Estimating COVID-19 impact for smaller banks, insurers and investment houses

Accountants have been debating whether coronavirus will be seen as an adjusting event for financial statements closing on 31 December 2019 or whether it will be seen as one that impacts 2020 financial year-ends and onwards. The consensus it is that it will very largely be seen as a pure 2020 event. The understanding of its impact did not crystalize until earlier this calendar year in terms of effect on numbers that are to be reported, but consideration of the impact still requires disclosure in the 2019 financial statements. This is because the World Health Organisation declared the outbreak a Public Health Emergency of International Concern on 30 January 2020.

I share this now because it is important to have clarity on the matter as a basis for managing the impact of the coronavirus on accounting and financial reporting. Banks are already taking stock of where customers they have lent to are located and what industries they work in. Insurers are focused on policy type, location and the business of policy holders. Investment houses are determining who they have invested in, where those investees are geographically situated and what it is that they do. But smaller banks, speciality finance houses and niche insurers may be finding it difficult to take stock on these matters because they have their hands full with other aspects of COVID-19, such as continuing to operate when their employees can only work from home.

In my view, these companies should put an emphasis on assessing the extent of their exposures and on recovery and stress scenarios without going too positive or negative, given the impact of coronavirus is still widely unknown. This is because, when you roll the clock forward, this impact will need factoring in to those financial statements that relate to periods commencing on or after 1 January 2020. Companies with 31 March year-ends, for example, will need to factor in the impact on their accounting and financial reporting now.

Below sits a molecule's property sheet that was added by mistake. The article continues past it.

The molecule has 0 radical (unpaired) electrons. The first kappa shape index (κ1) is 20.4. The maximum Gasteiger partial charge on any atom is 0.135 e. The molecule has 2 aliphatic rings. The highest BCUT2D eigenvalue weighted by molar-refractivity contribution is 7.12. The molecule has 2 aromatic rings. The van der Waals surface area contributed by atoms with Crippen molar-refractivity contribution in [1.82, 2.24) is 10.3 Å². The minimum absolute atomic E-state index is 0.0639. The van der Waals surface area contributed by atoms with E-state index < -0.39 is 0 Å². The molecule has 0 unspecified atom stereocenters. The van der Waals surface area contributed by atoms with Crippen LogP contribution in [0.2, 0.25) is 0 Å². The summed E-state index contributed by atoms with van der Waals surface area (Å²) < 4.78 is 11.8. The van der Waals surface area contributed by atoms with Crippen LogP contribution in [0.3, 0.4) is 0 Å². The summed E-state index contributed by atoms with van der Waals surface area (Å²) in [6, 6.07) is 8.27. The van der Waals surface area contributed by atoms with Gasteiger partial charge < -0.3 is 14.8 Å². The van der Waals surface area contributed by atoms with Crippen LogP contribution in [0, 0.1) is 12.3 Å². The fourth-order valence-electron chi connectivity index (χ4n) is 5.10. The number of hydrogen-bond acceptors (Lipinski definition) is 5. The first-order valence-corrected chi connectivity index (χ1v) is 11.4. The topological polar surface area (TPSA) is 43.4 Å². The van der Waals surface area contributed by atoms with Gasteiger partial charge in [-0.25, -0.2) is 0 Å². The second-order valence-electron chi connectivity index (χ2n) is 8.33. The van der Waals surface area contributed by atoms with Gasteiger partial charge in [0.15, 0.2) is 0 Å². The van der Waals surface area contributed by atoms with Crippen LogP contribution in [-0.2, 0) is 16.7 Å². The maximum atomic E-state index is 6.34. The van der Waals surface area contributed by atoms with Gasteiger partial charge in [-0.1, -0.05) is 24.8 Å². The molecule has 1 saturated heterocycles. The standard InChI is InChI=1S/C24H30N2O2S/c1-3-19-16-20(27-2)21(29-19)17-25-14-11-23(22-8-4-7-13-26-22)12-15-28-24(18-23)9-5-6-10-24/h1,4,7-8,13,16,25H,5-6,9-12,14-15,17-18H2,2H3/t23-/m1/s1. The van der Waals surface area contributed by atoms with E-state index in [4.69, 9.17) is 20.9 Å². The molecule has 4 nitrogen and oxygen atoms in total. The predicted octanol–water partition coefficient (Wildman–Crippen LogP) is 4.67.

While this will be extremely hard, it still needs doing. Some considerations are outlined in a recent BDO paper  and here as well. Thoughts in this space are developing very rapidly. For example, there is talk of understanding the impact on your business if indeed you were to have no revenue for the next three months and also on the cost base. Another example is of asset managers thinking about lower management and performance fees as a result of managing a reduced asset base. It is likewise good to model the impact of fiscal measures that are on their way.

Companies should also know that they will most likely be asked not to publish financial information in the very short-term given the uncertainty due to coronavirus. The UK’s Financial Conduct Authority (FCA) has requested that all listed companies observe a moratorium on the publication of preliminary financial statements for at least two weeks, and the Financial Reporting Council, the national competent authority for accounting and financial reporting in the UK, supports the FCA’s request and clarifies that this extends to wider corporate reporting.

The FRC wrote: “Recent unprecedented events mean that the basis on which companies are reporting and planning is changing rapidly… The FRC therefore encourages listed companies and their auditors to consider carefully whether they should delay other corporate reports for the next two weeks, such as interim financial statements and final audited financial statements, except where necessary to meet a legal or regulatory requirement.”